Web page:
Turn Yourself into a Vase with SketchUp! (Making Rotational Portrait Sculptures from Silhouettes for 3D Printing)

Turn Yourself into a Vase with SketchUp! (Making Rotational Portrait Sculptures from Silhouettes for 3D Printing)

You likely have seen the effect before: An image like the one above shows some shapes that look like vases. After a little while, however, you notice that the curved shapes that define the vases are actually faces - or more specific: the negative silhouette of the faces. As it turns out, this can easily be accomplished in SketchUp. Turning these shapes into real objects is also pretty simple these days as long as you have access to a 3D printer, a CNC lathe or can browse the web, where you can order 3D printed objects from any of the vendors that I list on this page. Follow these steps to turn yourself into a vase: 1. Take a good silhouette picture. Then import it into SketchUp. For this first step, we will be using a technique similar to the one that I employed for the tree cutout component in Chapter 5. 2. On the exploded picture, trace the outline of the silhouette....
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Analyze This! Creating Geometry for Structural Analysis in SketchUp

Analyze This! Creating Geometry for Structural Analysis in SketchUp

SketchUp is a great software for creating 3D or 2D geometry that can then be imported into analysis software (or used for analysis right in SketchUp). You already saw a few examples for this in my book: One is the building energy analysis setup with the OpenStudio plugin that I describe in chapter 4 in the book. Another one is the lighting analysis that you can do with some rendering software (LightUp is shown as one example in Chapter 5). What I want to go over here is how you can create a structural geometry model in SketchUp that you can then export to a structural analysis application. In my case, I am using VisualAnalysis because I use it for my teaching as well. This software is available for students as a free version and allows for importing DXF models. Of course, you can use the same method with other analysis software packages as well, just make sure you are able...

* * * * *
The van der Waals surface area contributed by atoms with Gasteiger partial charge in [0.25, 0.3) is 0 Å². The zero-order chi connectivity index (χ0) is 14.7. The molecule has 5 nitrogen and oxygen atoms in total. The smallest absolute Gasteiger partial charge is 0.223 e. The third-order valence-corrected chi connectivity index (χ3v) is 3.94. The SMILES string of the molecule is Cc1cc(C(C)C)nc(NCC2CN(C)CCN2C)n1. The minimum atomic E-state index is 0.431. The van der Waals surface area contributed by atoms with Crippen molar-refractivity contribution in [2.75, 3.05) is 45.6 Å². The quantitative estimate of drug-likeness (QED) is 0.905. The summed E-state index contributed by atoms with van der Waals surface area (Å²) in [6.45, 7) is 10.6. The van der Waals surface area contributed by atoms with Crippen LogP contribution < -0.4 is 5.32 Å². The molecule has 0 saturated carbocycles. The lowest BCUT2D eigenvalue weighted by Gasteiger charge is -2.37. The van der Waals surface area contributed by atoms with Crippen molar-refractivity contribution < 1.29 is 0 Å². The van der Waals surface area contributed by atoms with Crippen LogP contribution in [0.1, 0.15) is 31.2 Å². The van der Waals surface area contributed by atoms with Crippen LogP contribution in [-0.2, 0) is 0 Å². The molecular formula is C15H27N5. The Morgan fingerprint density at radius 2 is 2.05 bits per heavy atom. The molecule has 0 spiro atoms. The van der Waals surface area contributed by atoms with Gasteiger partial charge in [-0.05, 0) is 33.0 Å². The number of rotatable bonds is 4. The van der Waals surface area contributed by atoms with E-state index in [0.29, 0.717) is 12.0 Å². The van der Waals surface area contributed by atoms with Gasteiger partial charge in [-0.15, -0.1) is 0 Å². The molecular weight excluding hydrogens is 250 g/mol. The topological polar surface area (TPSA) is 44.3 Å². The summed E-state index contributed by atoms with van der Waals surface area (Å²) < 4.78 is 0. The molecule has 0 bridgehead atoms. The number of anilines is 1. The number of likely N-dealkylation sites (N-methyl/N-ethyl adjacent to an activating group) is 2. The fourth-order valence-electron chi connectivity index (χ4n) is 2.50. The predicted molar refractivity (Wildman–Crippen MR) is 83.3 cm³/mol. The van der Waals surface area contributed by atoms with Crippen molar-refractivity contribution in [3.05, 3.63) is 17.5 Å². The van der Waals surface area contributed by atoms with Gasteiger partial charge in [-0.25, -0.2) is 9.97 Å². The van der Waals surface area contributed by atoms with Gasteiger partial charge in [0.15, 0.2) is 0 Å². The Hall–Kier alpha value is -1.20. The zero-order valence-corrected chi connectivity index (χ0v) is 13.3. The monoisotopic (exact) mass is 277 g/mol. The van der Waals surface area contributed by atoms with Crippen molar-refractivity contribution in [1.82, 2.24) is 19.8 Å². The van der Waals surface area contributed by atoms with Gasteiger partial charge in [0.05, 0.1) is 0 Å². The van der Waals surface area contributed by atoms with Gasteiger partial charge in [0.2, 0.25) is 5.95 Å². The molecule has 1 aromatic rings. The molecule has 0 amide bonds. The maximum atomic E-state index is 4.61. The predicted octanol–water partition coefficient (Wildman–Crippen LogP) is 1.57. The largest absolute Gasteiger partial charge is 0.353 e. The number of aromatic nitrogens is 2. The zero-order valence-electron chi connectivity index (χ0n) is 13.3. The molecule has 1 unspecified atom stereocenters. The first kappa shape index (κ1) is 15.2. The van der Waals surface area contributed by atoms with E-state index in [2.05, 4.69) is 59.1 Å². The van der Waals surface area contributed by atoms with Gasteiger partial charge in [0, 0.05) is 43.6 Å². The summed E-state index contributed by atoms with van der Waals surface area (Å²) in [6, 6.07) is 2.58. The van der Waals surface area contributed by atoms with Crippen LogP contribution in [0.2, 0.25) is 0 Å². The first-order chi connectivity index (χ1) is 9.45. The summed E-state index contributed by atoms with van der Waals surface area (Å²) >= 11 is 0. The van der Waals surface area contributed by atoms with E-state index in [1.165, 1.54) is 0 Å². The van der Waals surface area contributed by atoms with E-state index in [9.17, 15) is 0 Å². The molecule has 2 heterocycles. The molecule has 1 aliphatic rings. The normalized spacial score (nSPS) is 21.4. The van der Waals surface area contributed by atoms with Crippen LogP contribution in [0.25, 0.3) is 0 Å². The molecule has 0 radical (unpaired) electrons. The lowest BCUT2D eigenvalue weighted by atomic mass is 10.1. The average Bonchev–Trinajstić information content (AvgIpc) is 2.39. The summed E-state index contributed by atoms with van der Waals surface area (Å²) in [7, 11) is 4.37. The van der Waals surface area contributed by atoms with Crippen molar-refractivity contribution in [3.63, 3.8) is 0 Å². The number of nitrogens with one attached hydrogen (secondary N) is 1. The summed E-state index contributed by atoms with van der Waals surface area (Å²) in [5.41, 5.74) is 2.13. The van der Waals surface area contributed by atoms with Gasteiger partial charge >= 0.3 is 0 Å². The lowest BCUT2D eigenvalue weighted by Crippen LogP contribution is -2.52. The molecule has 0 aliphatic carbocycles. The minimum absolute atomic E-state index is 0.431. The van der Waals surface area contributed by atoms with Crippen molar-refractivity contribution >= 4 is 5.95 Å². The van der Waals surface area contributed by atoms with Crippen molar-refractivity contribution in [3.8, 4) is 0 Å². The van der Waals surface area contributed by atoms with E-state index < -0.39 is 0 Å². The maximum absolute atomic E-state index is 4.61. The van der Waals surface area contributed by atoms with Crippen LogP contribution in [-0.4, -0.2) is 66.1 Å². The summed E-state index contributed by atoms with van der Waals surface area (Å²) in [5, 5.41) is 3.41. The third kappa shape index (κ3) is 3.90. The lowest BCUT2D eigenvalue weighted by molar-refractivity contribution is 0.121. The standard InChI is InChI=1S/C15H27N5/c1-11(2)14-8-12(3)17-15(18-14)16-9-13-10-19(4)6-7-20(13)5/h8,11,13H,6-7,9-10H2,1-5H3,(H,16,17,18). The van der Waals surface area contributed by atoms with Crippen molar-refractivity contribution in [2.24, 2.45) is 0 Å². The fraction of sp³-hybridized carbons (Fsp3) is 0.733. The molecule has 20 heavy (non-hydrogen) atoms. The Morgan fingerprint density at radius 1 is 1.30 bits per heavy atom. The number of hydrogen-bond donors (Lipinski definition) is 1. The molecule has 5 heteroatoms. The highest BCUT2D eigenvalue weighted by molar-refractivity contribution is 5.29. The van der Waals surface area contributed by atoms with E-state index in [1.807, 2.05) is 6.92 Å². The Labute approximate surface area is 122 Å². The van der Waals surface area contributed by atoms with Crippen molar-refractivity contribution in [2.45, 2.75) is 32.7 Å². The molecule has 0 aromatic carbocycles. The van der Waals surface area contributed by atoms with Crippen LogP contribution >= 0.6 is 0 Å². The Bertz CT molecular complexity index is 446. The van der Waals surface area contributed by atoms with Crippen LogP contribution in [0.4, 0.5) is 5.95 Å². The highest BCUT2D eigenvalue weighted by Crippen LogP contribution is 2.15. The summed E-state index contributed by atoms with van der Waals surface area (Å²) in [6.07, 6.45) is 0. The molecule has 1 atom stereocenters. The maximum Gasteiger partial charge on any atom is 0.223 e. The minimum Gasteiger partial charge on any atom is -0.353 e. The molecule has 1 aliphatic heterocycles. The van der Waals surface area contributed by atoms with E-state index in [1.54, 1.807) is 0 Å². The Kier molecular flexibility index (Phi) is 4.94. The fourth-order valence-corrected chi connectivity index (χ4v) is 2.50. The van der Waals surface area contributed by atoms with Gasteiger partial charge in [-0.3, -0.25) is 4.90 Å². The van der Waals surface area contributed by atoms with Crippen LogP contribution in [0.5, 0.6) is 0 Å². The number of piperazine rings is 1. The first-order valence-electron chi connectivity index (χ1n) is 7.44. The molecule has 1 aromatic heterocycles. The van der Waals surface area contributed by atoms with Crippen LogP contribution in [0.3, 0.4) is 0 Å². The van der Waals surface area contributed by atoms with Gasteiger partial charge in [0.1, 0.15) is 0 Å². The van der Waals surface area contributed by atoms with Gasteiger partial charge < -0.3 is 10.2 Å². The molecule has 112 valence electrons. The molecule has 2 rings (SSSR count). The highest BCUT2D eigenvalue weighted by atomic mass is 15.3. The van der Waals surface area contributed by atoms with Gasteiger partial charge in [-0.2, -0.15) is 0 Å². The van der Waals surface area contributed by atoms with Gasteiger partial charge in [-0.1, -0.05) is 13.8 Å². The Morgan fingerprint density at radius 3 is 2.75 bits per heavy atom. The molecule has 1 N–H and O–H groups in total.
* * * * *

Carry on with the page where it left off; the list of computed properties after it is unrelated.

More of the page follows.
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SketchUp 3D Basecamp, here I come!

SketchUp 3D Basecamp, here I come!

  This Sunday, I will be heading to Trimble's SketchUp 3D Basecamp in Boulder, Colorado. This year's iteration of the Basecamp is promising to be a great event. There will be lots of presentations showing what can be done with SketchUp once one masters the basics. For example, rendering in SketchUp has a solid block on Tuesday's agenda. And then there will be a keynote by Makerbot's Bre Pettis. Wednesday offers a full-day Ruby scripting workshop for those interested. For my part, I will on Tuesday morning show off how one can use Ruby scripting for design. This is an exciting topic, yet many people don't even know that what others do in Rhino and Revit can actually be done in SketchUp, too. See the image on the right as an example. So if you are interested in this, don't forget on Monday to vote for my talk and drop by on Tuesday morning. Finally, this weekend will also mark the release of the companion website for my forthcoming book "Architectural Design with...
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Unwrapping a double-curved shell

Unwrapping a double-curved shell

As you saw in example 4.6 in the book, unfolding a developable surface in SketchUp is very easy using the Unfold plugin. What do you do then, if you have a doubly-curved shape, such as the one shown above (from chapter 6)? Obviously, you can't just "flatten" it without distorting it (take the Mercator projection of world maps for an example of how unwrapping a sphere can lead to significant distortions). In this case, it might be a good strategy to unfold the surface in strips using the same technique described in example 4.6. This gives you the ability to cut the surface into separate parts that can then be assembled using gluing, welding etc. The image below illustrates how this looks after flattening. As you may have noticed, I also added some glue tabs using the Glue Tabs plugin (see chapter 4 for details). In order to make this work, you may need to turn on hidden geometry display (in...
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